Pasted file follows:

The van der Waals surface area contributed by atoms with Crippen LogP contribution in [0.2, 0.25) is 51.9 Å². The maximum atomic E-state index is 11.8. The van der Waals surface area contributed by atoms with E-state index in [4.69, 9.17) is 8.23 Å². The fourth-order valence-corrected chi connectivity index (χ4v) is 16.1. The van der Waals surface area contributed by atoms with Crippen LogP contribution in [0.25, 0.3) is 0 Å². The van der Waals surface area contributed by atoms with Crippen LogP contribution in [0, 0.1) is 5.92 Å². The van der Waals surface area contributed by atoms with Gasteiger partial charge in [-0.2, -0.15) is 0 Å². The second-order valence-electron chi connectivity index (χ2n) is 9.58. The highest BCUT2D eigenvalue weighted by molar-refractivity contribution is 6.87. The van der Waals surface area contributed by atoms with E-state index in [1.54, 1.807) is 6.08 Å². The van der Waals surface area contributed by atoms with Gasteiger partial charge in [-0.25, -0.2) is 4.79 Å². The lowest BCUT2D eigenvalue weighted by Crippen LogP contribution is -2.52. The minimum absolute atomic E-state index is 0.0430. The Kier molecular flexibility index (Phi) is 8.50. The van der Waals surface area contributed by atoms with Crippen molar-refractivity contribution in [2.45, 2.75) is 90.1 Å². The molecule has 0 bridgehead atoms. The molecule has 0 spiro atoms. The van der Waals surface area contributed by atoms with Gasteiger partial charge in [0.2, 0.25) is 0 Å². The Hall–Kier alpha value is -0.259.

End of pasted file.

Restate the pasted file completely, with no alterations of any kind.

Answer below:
The van der Waals surface area contributed by atoms with Crippen LogP contribution in [0.2, 0.25) is 51.9 Å². The maximum atomic E-state index is 11.8. The van der Waals surface area contributed by atoms with E-state index in [4.69, 9.17) is 8.23 Å². The fourth-order valence-corrected chi connectivity index (χ4v) is 16.1. The van der Waals surface area contributed by atoms with Crippen LogP contribution in [0.25, 0.3) is 0 Å². The van der Waals surface area contributed by atoms with Crippen LogP contribution in [0, 0.1) is 5.92 Å². The van der Waals surface area contributed by atoms with Gasteiger partial charge in [-0.2, -0.15) is 0 Å². The second-order valence-electron chi connectivity index (χ2n) is 9.58. The highest BCUT2D eigenvalue weighted by molar-refractivity contribution is 6.87. The van der Waals surface area contributed by atoms with E-state index in [1.54, 1.807) is 6.08 Å². The van der Waals surface area contributed by atoms with Gasteiger partial charge in [-0.25, -0.2) is 4.79 Å². The lowest BCUT2D eigenvalue weighted by Crippen LogP contribution is -2.52. The minimum absolute atomic E-state index is 0.0430. The Kier molecular flexibility index (Phi) is 8.50. The van der Waals surface area contributed by atoms with Crippen molar-refractivity contribution in [2.45, 2.75) is 90.1 Å². The molecule has 0 bridgehead atoms. The molecule has 0 spiro atoms. The van der Waals surface area contributed by atoms with Gasteiger partial charge in [0.2, 0.25) is 0 Å². The Hall–Kier alpha value is -0.259.